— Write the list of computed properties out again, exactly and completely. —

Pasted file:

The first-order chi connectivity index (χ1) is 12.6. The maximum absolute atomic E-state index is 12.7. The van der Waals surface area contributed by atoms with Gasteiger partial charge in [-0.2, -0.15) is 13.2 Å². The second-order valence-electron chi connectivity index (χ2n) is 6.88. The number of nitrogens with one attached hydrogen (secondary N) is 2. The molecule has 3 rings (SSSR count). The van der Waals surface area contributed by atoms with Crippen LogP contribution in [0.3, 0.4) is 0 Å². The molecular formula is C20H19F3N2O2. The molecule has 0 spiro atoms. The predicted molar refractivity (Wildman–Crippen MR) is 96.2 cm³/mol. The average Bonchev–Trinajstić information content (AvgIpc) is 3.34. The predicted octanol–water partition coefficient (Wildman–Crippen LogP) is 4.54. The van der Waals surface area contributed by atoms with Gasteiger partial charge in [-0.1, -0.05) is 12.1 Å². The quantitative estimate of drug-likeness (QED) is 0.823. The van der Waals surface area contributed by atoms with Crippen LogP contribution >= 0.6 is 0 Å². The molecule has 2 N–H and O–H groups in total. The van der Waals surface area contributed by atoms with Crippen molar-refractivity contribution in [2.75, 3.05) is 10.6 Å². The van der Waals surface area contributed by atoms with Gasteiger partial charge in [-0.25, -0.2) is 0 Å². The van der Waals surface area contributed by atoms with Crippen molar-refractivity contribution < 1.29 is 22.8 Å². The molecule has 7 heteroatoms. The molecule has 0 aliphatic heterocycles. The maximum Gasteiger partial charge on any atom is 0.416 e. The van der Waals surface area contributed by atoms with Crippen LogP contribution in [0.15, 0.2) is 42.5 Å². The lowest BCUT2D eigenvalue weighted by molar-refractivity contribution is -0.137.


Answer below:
The first-order chi connectivity index (χ1) is 12.6. The maximum absolute atomic E-state index is 12.7. The van der Waals surface area contributed by atoms with Gasteiger partial charge in [-0.2, -0.15) is 13.2 Å². The second-order valence-electron chi connectivity index (χ2n) is 6.88. The number of nitrogens with one attached hydrogen (secondary N) is 2. The molecule has 3 rings (SSSR count). The van der Waals surface area contributed by atoms with Crippen LogP contribution in [0.3, 0.4) is 0 Å². The molecular formula is C20H19F3N2O2. The molecule has 0 spiro atoms. The predicted molar refractivity (Wildman–Crippen MR) is 96.2 cm³/mol. The average Bonchev–Trinajstić information content (AvgIpc) is 3.34. The predicted octanol–water partition coefficient (Wildman–Crippen LogP) is 4.54. The van der Waals surface area contributed by atoms with Gasteiger partial charge in [-0.1, -0.05) is 12.1 Å². The quantitative estimate of drug-likeness (QED) is 0.823. The van der Waals surface area contributed by atoms with Crippen LogP contribution >= 0.6 is 0 Å². The molecule has 2 N–H and O–H groups in total. The van der Waals surface area contributed by atoms with Crippen molar-refractivity contribution in [2.75, 3.05) is 10.6 Å². The van der Waals surface area contributed by atoms with Gasteiger partial charge in [-0.25, -0.2) is 0 Å². The van der Waals surface area contributed by atoms with Crippen molar-refractivity contribution < 1.29 is 22.8 Å². The molecule has 7 heteroatoms. The molecule has 0 aliphatic heterocycles. The maximum Gasteiger partial charge on any atom is 0.416 e. The van der Waals surface area contributed by atoms with Crippen LogP contribution in [0.15, 0.2) is 42.5 Å². The lowest BCUT2D eigenvalue weighted by molar-refractivity contribution is -0.137.